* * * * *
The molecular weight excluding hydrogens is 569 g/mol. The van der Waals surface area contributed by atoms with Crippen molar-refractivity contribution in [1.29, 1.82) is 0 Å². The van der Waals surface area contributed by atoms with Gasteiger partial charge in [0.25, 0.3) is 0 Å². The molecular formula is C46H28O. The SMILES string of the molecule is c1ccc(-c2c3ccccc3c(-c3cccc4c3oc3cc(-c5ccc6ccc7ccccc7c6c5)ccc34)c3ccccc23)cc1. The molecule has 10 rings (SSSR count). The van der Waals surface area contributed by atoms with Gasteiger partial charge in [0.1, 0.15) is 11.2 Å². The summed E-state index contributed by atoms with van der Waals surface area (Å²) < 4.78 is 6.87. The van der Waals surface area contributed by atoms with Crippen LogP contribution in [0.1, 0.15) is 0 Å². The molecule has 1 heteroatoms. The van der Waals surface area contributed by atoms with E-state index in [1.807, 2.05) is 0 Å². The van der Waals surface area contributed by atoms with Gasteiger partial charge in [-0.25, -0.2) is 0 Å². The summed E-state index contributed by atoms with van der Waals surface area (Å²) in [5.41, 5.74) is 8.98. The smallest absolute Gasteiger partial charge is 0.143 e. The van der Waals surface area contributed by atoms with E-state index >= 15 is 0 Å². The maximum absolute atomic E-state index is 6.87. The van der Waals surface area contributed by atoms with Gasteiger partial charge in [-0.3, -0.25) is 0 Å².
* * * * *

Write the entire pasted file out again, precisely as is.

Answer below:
The molecular weight excluding hydrogens is 569 g/mol. The van der Waals surface area contributed by atoms with Crippen molar-refractivity contribution in [1.29, 1.82) is 0 Å². The van der Waals surface area contributed by atoms with Gasteiger partial charge in [0.25, 0.3) is 0 Å². The molecular formula is C46H28O. The SMILES string of the molecule is c1ccc(-c2c3ccccc3c(-c3cccc4c3oc3cc(-c5ccc6ccc7ccccc7c6c5)ccc34)c3ccccc23)cc1. The molecule has 10 rings (SSSR count). The van der Waals surface area contributed by atoms with Gasteiger partial charge in [0.1, 0.15) is 11.2 Å². The summed E-state index contributed by atoms with van der Waals surface area (Å²) < 4.78 is 6.87. The van der Waals surface area contributed by atoms with Crippen LogP contribution in [0.1, 0.15) is 0 Å². The molecule has 1 heteroatoms. The van der Waals surface area contributed by atoms with E-state index in [1.807, 2.05) is 0 Å². The van der Waals surface area contributed by atoms with Gasteiger partial charge in [-0.25, -0.2) is 0 Å². The summed E-state index contributed by atoms with van der Waals surface area (Å²) in [5.41, 5.74) is 8.98. The smallest absolute Gasteiger partial charge is 0.143 e. The van der Waals surface area contributed by atoms with E-state index >= 15 is 0 Å². The maximum absolute atomic E-state index is 6.87. The van der Waals surface area contributed by atoms with Gasteiger partial charge in [-0.3, -0.25) is 0 Å².